No matter how hard television advertisements try to convince you that insurance is a product, it is a service. Some advertisers use animals, actors pretending to know insurance, or wild claim examples to convince you that all you need is a simple internet policy and your problems are solved. They claim that the lower the premium is, the better it is for you.
Low premiums do not equate to the right coverage for you. Do not be fooled by actors trying to convince you that insurance purchased online in ten minutes will respond to a serious accident or injury. These advertisements focus on cost rather than the value of the service purchased. What we should be focusing on is the value of a policy in relationship to a purpose.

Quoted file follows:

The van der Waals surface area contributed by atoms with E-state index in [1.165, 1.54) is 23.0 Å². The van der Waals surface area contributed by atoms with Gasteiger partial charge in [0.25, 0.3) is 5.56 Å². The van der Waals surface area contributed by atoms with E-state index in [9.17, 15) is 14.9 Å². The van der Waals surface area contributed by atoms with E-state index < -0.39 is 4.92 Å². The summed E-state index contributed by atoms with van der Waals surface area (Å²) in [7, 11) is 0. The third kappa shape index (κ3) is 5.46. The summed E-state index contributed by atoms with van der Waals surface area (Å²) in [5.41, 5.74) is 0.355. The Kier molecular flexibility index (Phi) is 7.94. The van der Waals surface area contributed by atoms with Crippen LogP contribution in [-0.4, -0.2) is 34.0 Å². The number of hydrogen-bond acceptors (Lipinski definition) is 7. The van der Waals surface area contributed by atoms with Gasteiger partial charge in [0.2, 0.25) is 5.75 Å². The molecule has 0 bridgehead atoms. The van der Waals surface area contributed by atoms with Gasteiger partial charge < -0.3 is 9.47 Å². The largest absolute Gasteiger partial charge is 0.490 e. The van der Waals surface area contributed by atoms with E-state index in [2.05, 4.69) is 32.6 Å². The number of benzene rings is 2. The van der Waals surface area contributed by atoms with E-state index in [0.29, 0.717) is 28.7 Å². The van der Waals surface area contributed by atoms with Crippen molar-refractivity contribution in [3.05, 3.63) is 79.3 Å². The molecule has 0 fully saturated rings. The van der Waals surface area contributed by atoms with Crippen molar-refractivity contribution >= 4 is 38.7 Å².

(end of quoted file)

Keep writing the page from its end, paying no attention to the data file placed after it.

The value of a policy in relationship to a purpose
· Get away from the idea that consumers should primarily focus on the price they are willing to pay for coverage, rather than making sure they have the coverage they need.
· You cannot cover your risk by arbitrarily choosing an amount you are willing to pay for a policy. You need to make sure that your risk is properly covered.
· Beware of insurance companies who have brands that claim, “We are the cheapest so we must be the best!”, or “We cover that crazy football party claim (less than .00001% of all claims) so we must cover everything else.”
· We want our clients to understand the purpose of insurance and the value of the many solutions available.
Insurance Is a Service
· Agents should help their clients determine why they are buying insurance.
· Insurance is designed to protect individuals and businesses from the unexpected. It is important to help clients understand possible implications of actions.
· Agents need to educate clients on the difference between low cost and value. Office Depot aired an advertisement a few years ago that explains this concept.
Source for some of the information in this article; Timothy P. O'Brien